A Flock of Genomes Reveals the Toothy Ancestry of Birds

Naturalis Historia

A tidal wave of genomic information came ashore this week in the form of 45 new genome sequences of birds. In a series of papers released in Science hundreds of researches combine to analyze the hundreds of billions of pieces of genetic code of representatives of all the major groups of birds.  Prior to this only three bird genomes had been completed including that of the chicken, turkey and finch.

To give you some perspective on the sheer magnitude of this data set, in 2000 the first genome of a mammal was reported.  That genome was the human genome and it took 10 years and around a billion dollars to complete.  The chicken genome took years to finish and cost millions of dollars.  In 2014 nearly every day a genome of an organism has being published. Many of these genomes are much larger and more complex than the human genome.  DNA sequencers have…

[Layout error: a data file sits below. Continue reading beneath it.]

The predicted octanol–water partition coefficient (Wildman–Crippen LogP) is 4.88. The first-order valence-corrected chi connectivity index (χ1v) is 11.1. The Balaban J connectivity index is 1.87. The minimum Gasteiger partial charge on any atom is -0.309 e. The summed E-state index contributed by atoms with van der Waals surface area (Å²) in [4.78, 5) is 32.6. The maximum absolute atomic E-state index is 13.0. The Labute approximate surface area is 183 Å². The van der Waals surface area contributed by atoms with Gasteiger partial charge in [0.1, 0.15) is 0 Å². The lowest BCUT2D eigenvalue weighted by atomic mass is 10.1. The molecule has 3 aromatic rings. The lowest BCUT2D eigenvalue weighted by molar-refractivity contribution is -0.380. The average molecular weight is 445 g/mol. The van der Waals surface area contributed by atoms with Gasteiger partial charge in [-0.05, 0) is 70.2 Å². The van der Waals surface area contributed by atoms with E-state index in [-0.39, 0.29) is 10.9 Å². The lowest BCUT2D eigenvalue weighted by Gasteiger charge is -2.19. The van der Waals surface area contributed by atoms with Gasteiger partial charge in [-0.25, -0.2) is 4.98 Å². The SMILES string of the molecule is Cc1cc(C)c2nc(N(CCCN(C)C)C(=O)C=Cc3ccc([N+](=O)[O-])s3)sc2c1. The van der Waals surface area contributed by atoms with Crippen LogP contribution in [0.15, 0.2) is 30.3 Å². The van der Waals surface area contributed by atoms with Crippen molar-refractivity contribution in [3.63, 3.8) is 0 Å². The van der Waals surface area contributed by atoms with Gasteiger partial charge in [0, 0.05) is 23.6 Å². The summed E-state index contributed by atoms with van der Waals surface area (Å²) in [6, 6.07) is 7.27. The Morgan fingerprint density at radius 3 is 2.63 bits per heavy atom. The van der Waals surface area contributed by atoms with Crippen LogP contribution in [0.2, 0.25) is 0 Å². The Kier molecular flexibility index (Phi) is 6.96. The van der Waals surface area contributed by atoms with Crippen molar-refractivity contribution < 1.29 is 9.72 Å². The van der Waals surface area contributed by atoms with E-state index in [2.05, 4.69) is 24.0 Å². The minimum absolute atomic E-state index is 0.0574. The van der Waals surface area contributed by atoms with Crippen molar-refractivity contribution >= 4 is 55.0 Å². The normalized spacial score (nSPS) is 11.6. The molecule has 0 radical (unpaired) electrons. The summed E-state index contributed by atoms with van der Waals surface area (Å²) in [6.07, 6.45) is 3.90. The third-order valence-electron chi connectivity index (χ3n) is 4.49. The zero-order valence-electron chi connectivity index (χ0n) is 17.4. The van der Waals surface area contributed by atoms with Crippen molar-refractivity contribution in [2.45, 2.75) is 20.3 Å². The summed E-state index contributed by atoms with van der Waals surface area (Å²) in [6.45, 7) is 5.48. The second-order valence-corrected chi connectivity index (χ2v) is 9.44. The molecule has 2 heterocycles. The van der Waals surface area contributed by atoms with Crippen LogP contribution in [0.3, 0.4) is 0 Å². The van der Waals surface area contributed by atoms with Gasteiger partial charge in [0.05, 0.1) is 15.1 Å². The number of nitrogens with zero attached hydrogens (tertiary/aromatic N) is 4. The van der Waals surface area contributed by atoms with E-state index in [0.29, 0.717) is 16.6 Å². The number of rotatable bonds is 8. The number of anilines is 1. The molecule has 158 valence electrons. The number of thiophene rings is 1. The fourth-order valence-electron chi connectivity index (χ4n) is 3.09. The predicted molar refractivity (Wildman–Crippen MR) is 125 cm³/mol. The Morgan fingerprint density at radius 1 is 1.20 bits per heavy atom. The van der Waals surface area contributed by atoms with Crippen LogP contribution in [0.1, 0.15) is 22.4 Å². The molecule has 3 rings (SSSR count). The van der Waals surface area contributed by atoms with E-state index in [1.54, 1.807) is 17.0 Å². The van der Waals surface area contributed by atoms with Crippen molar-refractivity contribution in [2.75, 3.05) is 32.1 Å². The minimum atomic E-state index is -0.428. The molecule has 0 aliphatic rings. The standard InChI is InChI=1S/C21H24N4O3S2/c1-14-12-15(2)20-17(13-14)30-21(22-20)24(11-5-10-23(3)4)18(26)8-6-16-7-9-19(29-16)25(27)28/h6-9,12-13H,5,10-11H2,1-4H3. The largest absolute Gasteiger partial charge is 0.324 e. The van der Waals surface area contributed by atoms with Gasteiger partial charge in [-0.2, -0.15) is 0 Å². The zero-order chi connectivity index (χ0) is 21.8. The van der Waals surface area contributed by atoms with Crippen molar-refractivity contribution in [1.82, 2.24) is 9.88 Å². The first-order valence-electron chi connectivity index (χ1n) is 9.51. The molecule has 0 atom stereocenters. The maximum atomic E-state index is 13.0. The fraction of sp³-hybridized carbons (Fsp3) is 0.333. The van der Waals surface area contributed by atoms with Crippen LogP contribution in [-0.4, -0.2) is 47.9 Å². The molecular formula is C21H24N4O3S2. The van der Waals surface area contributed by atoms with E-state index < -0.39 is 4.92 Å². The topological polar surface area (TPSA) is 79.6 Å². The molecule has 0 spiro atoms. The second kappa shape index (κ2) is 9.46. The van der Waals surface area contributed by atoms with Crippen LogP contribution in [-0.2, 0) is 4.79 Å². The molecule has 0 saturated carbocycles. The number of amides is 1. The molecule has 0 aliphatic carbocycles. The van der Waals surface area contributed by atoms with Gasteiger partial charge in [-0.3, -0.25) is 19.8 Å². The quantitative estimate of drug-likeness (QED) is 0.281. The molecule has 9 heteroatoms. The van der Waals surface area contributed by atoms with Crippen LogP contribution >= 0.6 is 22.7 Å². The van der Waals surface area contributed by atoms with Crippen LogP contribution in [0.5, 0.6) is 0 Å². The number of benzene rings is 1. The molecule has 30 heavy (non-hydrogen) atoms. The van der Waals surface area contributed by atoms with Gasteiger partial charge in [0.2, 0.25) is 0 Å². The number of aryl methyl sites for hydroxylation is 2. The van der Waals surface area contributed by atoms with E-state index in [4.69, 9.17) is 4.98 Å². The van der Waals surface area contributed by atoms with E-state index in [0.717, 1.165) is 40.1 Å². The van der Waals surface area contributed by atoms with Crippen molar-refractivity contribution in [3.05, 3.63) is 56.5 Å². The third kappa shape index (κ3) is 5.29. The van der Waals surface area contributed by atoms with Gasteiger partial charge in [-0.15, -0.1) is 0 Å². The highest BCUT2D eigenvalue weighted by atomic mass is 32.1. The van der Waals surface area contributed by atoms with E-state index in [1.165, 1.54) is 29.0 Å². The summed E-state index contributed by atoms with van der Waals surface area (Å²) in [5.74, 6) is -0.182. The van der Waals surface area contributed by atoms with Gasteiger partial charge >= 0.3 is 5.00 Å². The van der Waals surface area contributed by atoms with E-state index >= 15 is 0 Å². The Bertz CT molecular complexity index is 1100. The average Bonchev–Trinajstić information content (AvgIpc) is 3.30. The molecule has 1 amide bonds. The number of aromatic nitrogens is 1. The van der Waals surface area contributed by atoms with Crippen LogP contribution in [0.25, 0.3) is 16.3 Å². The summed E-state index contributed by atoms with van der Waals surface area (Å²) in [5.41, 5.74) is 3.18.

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About jamesbradfordpate

My name is James Pate. This blog is about my journey. I read books. I watch movies and TV shows. I go to church. I try to find meaning. And, when I can’t do that, I just talk about stuff that I find interesting. I have degrees in fields of religious studies. I have an M.Phil. in the History of Biblical Interpretation from Hebrew Union College in Cincinnati, Ohio. I also have an M.A. in Hebrew Bible from Jewish Theological Seminary, an M.Div. from Harvard Divinity School, and a B.A. from DePauw University.
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1 Response to A Flock of Genomes Reveals the Toothy Ancestry of Birds

  1. Interesting James 🙂


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